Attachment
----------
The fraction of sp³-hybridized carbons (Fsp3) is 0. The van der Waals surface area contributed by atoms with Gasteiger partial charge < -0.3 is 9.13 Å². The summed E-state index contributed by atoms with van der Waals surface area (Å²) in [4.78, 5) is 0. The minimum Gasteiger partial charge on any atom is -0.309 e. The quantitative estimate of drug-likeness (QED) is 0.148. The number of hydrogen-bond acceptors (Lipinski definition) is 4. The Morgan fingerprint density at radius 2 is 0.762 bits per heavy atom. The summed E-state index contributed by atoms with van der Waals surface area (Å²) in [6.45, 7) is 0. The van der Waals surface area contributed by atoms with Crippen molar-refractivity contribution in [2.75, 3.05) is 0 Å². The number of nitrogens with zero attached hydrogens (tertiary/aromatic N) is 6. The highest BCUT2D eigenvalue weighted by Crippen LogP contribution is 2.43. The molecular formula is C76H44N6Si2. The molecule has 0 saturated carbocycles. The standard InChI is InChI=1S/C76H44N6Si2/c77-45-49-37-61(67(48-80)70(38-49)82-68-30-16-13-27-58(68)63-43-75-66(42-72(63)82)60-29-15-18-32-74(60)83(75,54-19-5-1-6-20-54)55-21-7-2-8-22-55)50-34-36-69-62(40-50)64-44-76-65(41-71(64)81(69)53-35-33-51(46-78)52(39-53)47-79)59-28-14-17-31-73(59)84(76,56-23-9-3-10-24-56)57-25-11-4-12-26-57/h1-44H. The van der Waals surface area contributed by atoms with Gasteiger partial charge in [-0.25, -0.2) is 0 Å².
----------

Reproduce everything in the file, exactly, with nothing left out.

The fraction of sp³-hybridized carbons (Fsp3) is 0. The van der Waals surface area contributed by atoms with Gasteiger partial charge < -0.3 is 9.13 Å². The summed E-state index contributed by atoms with van der Waals surface area (Å²) in [4.78, 5) is 0. The minimum Gasteiger partial charge on any atom is -0.309 e. The quantitative estimate of drug-likeness (QED) is 0.148. The number of hydrogen-bond acceptors (Lipinski definition) is 4. The Morgan fingerprint density at radius 2 is 0.762 bits per heavy atom. The summed E-state index contributed by atoms with van der Waals surface area (Å²) in [6.45, 7) is 0. The van der Waals surface area contributed by atoms with Crippen molar-refractivity contribution in [2.75, 3.05) is 0 Å². The number of nitrogens with zero attached hydrogens (tertiary/aromatic N) is 6. The highest BCUT2D eigenvalue weighted by Crippen LogP contribution is 2.43. The molecular formula is C76H44N6Si2. The molecule has 0 saturated carbocycles. The standard InChI is InChI=1S/C76H44N6Si2/c77-45-49-37-61(67(48-80)70(38-49)82-68-30-16-13-27-58(68)63-43-75-66(42-72(63)82)60-29-15-18-32-74(60)83(75,54-19-5-1-6-20-54)55-21-7-2-8-22-55)50-34-36-69-62(40-50)64-44-76-65(41-71(64)81(69)53-35-33-51(46-78)52(39-53)47-79)59-28-14-17-31-73(59)84(76,56-23-9-3-10-24-56)57-25-11-4-12-26-57/h1-44H. The van der Waals surface area contributed by atoms with Gasteiger partial charge in [-0.25, -0.2) is 0 Å².